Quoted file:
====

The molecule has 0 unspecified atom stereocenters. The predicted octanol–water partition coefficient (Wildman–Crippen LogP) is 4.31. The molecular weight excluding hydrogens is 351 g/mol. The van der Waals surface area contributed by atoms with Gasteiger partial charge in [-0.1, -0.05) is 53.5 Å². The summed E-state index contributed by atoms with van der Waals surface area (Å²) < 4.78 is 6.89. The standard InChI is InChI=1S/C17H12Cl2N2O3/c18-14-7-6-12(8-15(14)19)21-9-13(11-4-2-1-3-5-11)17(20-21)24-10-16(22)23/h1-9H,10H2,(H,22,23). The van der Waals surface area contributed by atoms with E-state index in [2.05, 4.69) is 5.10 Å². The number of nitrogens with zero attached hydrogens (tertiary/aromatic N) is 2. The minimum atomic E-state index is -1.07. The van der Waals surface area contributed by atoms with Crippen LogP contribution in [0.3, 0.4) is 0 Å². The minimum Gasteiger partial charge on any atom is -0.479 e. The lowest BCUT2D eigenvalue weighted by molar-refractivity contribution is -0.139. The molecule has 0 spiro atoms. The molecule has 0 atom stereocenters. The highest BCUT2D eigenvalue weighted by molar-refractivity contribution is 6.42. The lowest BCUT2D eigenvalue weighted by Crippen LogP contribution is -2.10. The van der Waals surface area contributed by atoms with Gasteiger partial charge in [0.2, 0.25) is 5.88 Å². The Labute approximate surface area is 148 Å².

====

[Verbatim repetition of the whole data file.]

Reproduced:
The molecule has 0 unspecified atom stereocenters. The predicted octanol–water partition coefficient (Wildman–Crippen LogP) is 4.31. The molecular weight excluding hydrogens is 351 g/mol. The van der Waals surface area contributed by atoms with Gasteiger partial charge in [-0.1, -0.05) is 53.5 Å². The summed E-state index contributed by atoms with van der Waals surface area (Å²) < 4.78 is 6.89. The standard InChI is InChI=1S/C17H12Cl2N2O3/c18-14-7-6-12(8-15(14)19)21-9-13(11-4-2-1-3-5-11)17(20-21)24-10-16(22)23/h1-9H,10H2,(H,22,23). The van der Waals surface area contributed by atoms with E-state index in [2.05, 4.69) is 5.10 Å². The number of nitrogens with zero attached hydrogens (tertiary/aromatic N) is 2. The minimum atomic E-state index is -1.07. The van der Waals surface area contributed by atoms with Crippen LogP contribution in [0.3, 0.4) is 0 Å². The minimum Gasteiger partial charge on any atom is -0.479 e. The lowest BCUT2D eigenvalue weighted by molar-refractivity contribution is -0.139. The molecule has 0 spiro atoms. The molecule has 0 atom stereocenters. The highest BCUT2D eigenvalue weighted by molar-refractivity contribution is 6.42. The lowest BCUT2D eigenvalue weighted by Crippen LogP contribution is -2.10. The van der Waals surface area contributed by atoms with Gasteiger partial charge in [0.2, 0.25) is 5.88 Å². The Labute approximate surface area is 148 Å².